The bank bailouts of 2008 intentionally debased your purchasing power to satisfy a Wall Street cabal who needed the trillions in unbacked credit in order to avoid having to face the music — a balance sheet packed with crappy loans. Without those funds, they would all be out of business.

As Deninger explains, it’s all about arithmetic — which doesn’t care if we want to continue with this charade or not. At some point, the bankers will be forced to eat their own cooking, the economy will implode, the government will go bankrupt and we will go through the “Great Reset.”

Now for the optimism…

We will recover. The Great Reset is simply a “reset” of an unsustainable period of unsound money, skyrocketing debt, explosive government growth, higher taxes, and the erosion of civil liberties — all of which are the consequences of our failure to acknowledge the obvious: We’re broke.

Yes, it will be messy, and a lot of people who are unprepared will lose their wealth. But it will result in the return to sound money, and a much smaller and more affordable government. The economy will recover (and likely be much more localized, decentralized and resilient), and the deadwood – zombie banks, bad loans, Wall Street criminals – will finally be cleared from the system.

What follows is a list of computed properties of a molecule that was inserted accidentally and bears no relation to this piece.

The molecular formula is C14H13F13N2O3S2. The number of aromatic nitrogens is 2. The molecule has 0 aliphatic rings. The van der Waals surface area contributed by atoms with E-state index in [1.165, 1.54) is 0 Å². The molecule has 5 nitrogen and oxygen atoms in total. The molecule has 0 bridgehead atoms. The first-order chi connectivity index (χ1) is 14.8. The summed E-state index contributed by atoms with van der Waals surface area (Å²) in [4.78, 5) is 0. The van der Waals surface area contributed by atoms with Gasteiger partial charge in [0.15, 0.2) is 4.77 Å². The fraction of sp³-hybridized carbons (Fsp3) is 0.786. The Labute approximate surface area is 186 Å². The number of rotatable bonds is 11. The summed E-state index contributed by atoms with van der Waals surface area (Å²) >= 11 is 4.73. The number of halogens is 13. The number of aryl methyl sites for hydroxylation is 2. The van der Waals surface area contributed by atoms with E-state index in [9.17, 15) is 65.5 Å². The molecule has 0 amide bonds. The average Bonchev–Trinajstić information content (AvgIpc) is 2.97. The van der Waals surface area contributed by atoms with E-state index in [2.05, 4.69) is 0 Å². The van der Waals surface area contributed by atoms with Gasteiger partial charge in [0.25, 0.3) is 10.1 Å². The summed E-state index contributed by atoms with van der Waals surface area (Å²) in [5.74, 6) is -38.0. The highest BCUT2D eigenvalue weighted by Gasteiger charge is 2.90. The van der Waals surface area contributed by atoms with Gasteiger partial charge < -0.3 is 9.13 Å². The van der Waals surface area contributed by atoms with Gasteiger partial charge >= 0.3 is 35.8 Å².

As Austrian economist Gary North points out, “We are not moving into a comprehensive tyranny. We are moving into a time in which the federal government is going to go bankrupt, and when it does, it will lose more power than it has ever lost since 1788… Bankruptcy means the federal government is going to shrink in its ability to interfere with our lives.”

That’s reason enough for optimism, but there’s more…

First, the Internet is the great leveler. Yes, there are plenty of examples of government’s petty tyranny and corporate America’s thievery (there always have been), but now such bad acts can no longer be hidden from view. Today any whistleblower or guy on the street with a flipcam can broadcast those bad acts to the world in an instant.

Second, the younger generation is taking matters into their own hands and wants government to stop mucking around in their lives. Take gay marriage for example. Ten years ago, 35% of Americans supported gay marriage. Today it’s over 50%. Many younger Americans believe the government has no business sanctioning marriage in the first place. For them, marriage between two consenting adults should be between them and their God alone.